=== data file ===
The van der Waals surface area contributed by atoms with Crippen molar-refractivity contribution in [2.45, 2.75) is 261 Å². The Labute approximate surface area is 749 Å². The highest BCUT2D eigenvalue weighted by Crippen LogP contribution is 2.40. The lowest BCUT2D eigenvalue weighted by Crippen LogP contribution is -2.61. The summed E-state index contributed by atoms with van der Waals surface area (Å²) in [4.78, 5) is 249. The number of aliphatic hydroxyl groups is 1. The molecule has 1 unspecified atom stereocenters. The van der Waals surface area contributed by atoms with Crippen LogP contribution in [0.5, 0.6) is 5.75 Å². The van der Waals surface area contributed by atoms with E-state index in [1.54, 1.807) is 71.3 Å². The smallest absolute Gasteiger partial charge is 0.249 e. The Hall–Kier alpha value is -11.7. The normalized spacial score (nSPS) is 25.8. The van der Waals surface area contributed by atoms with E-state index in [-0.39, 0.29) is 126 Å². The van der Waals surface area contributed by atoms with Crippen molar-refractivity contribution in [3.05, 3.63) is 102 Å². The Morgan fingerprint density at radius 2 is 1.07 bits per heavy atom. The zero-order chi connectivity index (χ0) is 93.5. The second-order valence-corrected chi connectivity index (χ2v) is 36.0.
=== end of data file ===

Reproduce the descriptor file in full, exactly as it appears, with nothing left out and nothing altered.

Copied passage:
The van der Waals surface area contributed by atoms with Crippen molar-refractivity contribution in [2.45, 2.75) is 261 Å². The Labute approximate surface area is 749 Å². The highest BCUT2D eigenvalue weighted by Crippen LogP contribution is 2.40. The lowest BCUT2D eigenvalue weighted by Crippen LogP contribution is -2.61. The summed E-state index contributed by atoms with van der Waals surface area (Å²) in [4.78, 5) is 249. The number of aliphatic hydroxyl groups is 1. The molecule has 1 unspecified atom stereocenters. The van der Waals surface area contributed by atoms with Crippen LogP contribution in [0.5, 0.6) is 5.75 Å². The van der Waals surface area contributed by atoms with E-state index in [1.54, 1.807) is 71.3 Å². The smallest absolute Gasteiger partial charge is 0.249 e. The Hall–Kier alpha value is -11.7. The normalized spacial score (nSPS) is 25.8. The van der Waals surface area contributed by atoms with E-state index in [-0.39, 0.29) is 126 Å². The van der Waals surface area contributed by atoms with Crippen molar-refractivity contribution in [3.05, 3.63) is 102 Å². The Morgan fingerprint density at radius 2 is 1.07 bits per heavy atom. The zero-order chi connectivity index (χ0) is 93.5. The second-order valence-corrected chi connectivity index (χ2v) is 36.0.